Soft-spoken and low key are not words one would use to describe an environmental activist, but 18-year-old Ed Cavallerano of Sudbury is all three and he has much to say about the town's Hop Brook. For three years, Cavallerano has canoed and kayaked his way along the 9.4-rnile stretch of water, stopping continuously along the way to document every nook in an attempt to pique public interest in the brook, which he describes as a "wonderfully diverse ecosystem." In December, Cavallerano, a senior at Lincoln-Sudbury Regional High School, compiled his findings and churned out a 50-page report titled, "Effects of Phosphorus Contamination on Species Diversity in Hop Brook," which gained the attention of Superintendent John Ritchie, local conservation groups, and Lesley College, which published parts of the report on its World Wide Web site.
It's interesting how much there is to see along the brook," said Cavallerano. "I didn't expect to see so many small animals, especially muskrats in the woods section."
The report assesses 'several aspects of the health of Hop Brook, according to Cavallerano. He also evaluates the levels of phosphates and the presence of various pollutants, as well as cataloguing the local flora and fauna.
The Sudbury-based Hop Brook Protection Association has been lobbying for years to force Marlborough's Easterly Waste Water Treatment Plant to reduce the amount of phosphorous nutrients it releases into the brook. The nutrients feed algae in the water system.
Cavallerano said his interest in the brook began when he was 13 years old. "Part of the brook runs by my home so I would always ride by and wonder what was in there," he said. "I don't think there are many people who take the time to see what is along the brook."
He said the high school science department nurtured his interests and guided his work as part of an independent study, under the direction of science teacher Steve Roderick. "I'm extremely impressed with his work," said Roderick. "The work is unusual for a high school student. It would be unusual for a college student to present this." Cavallerano's project was initially guided by former Lincoln-Sudbury science staff member John Birmingham, who has since moved to New York.
"He just got in his kayak, looked over everything he saw and put together this compendium of everything to be found in this brook," Roderick said. "He has the textual descriptions of every species down in the report."
Cavallerano plans to attend St. Lawrence University in upstate New York in the fall. He said he chose the college for its geology program, in which he plans to major. He is hopeful the conservation groups in town will put his project to use for educational purposes.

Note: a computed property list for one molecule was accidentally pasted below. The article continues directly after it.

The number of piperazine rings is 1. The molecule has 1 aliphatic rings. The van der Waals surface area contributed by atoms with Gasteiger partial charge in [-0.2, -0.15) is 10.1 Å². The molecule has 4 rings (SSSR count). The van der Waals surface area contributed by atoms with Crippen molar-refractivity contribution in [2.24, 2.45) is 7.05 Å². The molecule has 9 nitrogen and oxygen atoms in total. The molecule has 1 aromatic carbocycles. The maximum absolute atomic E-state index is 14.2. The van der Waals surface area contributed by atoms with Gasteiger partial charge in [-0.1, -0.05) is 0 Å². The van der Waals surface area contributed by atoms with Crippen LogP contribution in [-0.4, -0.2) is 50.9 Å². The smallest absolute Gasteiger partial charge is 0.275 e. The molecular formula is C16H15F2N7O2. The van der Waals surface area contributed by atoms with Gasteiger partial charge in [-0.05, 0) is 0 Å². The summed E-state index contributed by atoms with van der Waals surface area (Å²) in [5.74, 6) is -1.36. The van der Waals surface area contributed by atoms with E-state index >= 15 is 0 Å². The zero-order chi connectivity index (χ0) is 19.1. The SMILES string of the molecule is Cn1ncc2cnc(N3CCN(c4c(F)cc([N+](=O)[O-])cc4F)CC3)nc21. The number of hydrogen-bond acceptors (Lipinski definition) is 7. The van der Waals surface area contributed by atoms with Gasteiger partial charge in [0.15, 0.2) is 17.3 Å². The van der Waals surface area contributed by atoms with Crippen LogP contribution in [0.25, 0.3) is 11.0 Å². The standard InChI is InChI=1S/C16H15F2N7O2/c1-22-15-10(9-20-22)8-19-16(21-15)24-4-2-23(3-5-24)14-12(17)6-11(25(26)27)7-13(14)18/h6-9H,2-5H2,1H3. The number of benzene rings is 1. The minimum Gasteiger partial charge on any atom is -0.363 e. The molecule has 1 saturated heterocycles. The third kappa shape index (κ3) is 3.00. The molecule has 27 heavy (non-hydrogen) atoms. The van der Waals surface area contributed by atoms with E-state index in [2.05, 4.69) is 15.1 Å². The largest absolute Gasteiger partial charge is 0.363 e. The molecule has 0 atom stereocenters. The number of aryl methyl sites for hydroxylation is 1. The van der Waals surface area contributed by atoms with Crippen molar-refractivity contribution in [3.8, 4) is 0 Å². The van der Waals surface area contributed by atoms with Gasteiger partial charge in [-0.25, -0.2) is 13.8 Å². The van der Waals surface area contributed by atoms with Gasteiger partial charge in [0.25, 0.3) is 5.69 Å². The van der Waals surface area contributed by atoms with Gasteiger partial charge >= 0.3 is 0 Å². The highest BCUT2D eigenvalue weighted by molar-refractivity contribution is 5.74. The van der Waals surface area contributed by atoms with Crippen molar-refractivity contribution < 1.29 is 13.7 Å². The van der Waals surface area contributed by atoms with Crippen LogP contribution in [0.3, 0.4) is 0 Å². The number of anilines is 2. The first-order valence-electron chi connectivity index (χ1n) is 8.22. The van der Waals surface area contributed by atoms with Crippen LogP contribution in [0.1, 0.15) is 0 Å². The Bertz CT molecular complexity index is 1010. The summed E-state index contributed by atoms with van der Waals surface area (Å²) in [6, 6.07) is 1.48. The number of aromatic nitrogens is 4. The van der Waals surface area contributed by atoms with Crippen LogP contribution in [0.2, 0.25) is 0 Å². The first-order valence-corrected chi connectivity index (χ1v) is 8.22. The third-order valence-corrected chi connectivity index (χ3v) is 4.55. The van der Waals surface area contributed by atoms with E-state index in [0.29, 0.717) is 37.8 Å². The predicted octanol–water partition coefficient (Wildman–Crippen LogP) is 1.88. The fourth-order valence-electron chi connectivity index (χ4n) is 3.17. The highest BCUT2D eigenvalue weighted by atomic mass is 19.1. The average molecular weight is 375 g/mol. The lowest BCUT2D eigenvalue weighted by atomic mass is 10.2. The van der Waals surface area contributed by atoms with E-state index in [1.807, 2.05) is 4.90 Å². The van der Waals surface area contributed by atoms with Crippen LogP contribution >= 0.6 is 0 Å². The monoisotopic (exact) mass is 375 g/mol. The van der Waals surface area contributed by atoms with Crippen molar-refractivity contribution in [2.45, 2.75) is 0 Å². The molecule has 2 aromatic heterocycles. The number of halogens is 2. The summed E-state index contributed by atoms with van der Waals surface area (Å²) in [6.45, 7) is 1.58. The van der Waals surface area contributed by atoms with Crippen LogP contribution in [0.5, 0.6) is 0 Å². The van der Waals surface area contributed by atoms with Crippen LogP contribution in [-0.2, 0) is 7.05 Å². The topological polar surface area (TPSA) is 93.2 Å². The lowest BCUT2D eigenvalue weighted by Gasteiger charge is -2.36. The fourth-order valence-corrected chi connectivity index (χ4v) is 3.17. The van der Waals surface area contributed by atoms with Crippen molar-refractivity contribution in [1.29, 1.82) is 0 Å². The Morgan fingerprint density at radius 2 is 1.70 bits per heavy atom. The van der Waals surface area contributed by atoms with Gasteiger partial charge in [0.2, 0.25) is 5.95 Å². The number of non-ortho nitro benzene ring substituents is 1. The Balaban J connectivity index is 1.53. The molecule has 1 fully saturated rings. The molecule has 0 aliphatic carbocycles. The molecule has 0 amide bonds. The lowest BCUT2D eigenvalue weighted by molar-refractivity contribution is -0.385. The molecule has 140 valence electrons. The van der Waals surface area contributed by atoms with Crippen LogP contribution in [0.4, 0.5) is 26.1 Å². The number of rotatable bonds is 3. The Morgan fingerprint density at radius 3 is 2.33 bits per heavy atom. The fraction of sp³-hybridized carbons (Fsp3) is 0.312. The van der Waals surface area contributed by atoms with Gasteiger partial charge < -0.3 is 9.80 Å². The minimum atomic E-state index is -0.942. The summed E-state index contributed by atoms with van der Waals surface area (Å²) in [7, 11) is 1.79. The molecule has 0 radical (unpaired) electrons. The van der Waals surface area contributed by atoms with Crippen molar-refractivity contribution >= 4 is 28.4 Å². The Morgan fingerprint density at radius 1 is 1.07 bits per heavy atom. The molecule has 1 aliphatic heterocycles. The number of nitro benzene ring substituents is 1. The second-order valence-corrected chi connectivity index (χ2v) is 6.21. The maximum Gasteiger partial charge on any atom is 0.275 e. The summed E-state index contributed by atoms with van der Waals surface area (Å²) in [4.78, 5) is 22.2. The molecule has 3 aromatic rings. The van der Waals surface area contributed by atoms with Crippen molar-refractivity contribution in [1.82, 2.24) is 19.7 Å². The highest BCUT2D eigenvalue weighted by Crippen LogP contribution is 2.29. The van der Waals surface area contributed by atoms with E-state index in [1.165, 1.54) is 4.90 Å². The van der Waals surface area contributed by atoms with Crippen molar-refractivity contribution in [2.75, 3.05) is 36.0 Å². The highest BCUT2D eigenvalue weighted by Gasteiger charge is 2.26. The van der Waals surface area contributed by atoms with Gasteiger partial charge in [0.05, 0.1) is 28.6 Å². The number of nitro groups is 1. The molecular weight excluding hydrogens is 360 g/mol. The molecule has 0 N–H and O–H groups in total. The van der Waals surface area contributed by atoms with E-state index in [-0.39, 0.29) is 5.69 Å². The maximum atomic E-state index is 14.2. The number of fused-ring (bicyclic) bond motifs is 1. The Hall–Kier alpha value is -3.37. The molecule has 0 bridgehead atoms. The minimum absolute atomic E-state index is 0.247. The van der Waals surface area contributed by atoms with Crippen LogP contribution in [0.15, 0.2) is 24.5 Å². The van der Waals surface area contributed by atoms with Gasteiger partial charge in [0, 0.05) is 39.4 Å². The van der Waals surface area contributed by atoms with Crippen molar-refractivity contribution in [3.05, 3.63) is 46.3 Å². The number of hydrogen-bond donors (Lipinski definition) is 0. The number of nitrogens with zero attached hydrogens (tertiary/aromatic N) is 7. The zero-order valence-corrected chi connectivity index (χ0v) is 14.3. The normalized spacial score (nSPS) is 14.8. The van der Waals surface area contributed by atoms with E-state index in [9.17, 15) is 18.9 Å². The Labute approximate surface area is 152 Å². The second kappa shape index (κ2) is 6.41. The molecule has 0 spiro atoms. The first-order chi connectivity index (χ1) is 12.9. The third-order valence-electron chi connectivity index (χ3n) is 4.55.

In his report, Cavallerano stated, "Despite the centuries of human influence, abuse and development, Hop Brook remains a wonderfully diverse ecosystem which-supports rich grasslands, wooded banks, mammals, waterfowl and insects. "I feel it is important not only to preserve this environment, but also to experience it. I compiled this report in the hopes that more individuals would take the time to look at what is around them and learn to respect, enjoy and protect Hop Brook and its environment," he said.
And while mid-April marks a time when most high school seniors are mentally unable to focus on anything other than graduation, Cavallerano is still hard at work: He's busy tagging and watching the movement of three species of amphibians in Concord with biologist Dr. Brian Windmiller.
Matthew Schuler, son of Chester and Jewel Schuler of Sudbury and a senior at Lincoln-Sudbury High School, has been chosen as the winner of the 1997 Hop Brook Protection Association Project Competition Scholarship. HBPA has awarded a scholarship for this Project Competition for the last three years in order to increase awareness of the 9.4 miles of the Hop Brook system and its role in the commercial and recreational life of the Sudbury community. Schuler, who has lived along or near Hop Brook all his life, filmed the Hop Brook in February over a three-day period. He began at the Grist Mill Pond and finished at Landham Road, then combined the video with the music from Mozart's Jupiter Symphony, a classical favorite of Schuler who has also made a few films with his friends. He plans to attend Purdue University, Indiana. According to Ken Abrams, HBPA Scholarship Coordinator, the video demonstrates a "creative, artistic approach which is quite inspiring; a look a Hop Brook with new eyes." Abrams will present Schuler his award at Lincoln-Sudbury Regional High School Awards Day on June 6th. Schuler's video will be shown at the next Hop Brook Protection Association meeting on Wednesday, June 11, at 7:30 P.M. at the Wayside Inn. Members and guests are welcome to attend.
Ursula Lyons, V-Pres.